The amendment failed to pass the House of Representatives, where it was torpedoed by the House GOP. The vote was 205-217, with only 94 Republicans and 111 Democrats voting to restore our constitutional rights to a fair and speedy trial, probable cause, and due process.
Ron Paul (R-Texas) made a rare appearance on the House floor to voice his support for the Smith-Amash Amendment, noting: “I do not believe a republic can exist if you permit the military to arrest American citizens, put them in secret prisons and be denied a trial.”
Unfortunately, NDAA Sections 1021 and 1022 were erroneously represented as critical to national security. This has protected them from reasonable legislation such as the Smith-Amash amendment, which would have fixed these violations of American civil liberties without diminishing national security.
SM: PANDA uses the constitutional doctrine of “interposition” to get local “liberty” ordinances passed. How does interposition work?
DJ: Interposition is simple. Every person who holds office in our government, from your local sheriff to a Supreme Court Chief Justice, takes an oath to uphold the Constitution. Each sworn officer’s highest mandate is to defend the Constitution.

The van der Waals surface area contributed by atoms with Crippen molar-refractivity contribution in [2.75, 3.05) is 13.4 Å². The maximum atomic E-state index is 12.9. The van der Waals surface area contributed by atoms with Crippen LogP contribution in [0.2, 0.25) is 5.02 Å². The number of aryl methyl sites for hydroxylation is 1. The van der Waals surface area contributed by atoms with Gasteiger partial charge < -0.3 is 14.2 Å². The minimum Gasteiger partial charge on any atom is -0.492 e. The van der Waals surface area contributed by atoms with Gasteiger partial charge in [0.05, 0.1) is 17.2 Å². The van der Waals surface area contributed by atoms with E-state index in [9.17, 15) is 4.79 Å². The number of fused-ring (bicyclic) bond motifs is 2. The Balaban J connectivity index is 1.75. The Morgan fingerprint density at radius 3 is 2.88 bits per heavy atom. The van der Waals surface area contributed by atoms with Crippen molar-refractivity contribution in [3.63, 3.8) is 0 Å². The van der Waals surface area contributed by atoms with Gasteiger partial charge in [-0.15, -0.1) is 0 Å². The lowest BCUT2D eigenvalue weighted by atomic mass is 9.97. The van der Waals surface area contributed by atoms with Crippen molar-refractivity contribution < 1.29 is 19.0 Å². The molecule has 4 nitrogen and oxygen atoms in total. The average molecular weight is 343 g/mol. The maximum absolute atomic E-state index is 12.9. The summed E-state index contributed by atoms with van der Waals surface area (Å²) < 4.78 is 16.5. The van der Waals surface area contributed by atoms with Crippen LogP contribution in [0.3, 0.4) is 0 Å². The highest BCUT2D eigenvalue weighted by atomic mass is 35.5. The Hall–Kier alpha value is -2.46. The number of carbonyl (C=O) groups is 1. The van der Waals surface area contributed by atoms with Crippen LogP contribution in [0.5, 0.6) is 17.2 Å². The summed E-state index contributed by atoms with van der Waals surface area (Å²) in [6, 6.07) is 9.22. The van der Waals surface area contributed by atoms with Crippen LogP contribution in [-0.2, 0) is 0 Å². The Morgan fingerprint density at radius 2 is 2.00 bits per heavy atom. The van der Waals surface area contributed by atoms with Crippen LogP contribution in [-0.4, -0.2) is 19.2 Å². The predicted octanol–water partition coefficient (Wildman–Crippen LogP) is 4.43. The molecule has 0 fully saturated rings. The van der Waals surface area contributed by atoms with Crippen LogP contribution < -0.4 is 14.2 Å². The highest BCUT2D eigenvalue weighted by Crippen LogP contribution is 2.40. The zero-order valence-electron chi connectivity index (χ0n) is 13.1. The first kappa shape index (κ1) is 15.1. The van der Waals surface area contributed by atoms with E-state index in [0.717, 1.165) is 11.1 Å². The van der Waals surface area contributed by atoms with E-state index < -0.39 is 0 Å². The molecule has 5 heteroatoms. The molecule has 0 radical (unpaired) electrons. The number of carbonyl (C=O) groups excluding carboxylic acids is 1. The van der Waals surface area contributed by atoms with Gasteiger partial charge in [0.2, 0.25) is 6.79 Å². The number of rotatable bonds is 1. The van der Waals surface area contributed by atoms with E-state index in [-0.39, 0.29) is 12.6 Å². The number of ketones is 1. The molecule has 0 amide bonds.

If any level of government attempts to violate the civil rights enshrined within the Constitution with an unconstitutional law--which is by definition null and void--it is the duty of all sworn officers to to interpose and prevent that action, in order to uphold the Constitution.
In 1798, just seven years after the ratification of the Bill of Rights, President John Adams signed the Alien and Sedition Acts into law. These acts prohibited most protesting, criticism of the government and criticism of the president.
In response, James Madison and Thomas Jefferson authored the Kentucky and Virginia Resolutions. In the Virginia Resolution, Madison, the “Father of the Constitution,” urged the states to uphold the Constitution by interposing against a rogue Federal government:
That this Assembly doth explicitly and peremptorily declare, that it views the powers of the federal government, as resulting from the compact, to which the states are parties; as limited by the plain sense and intention of the instrument constituting the compact... the states who are parties thereto, have the right, and are in duty bound, to interpose for arresting the progress of the evil…”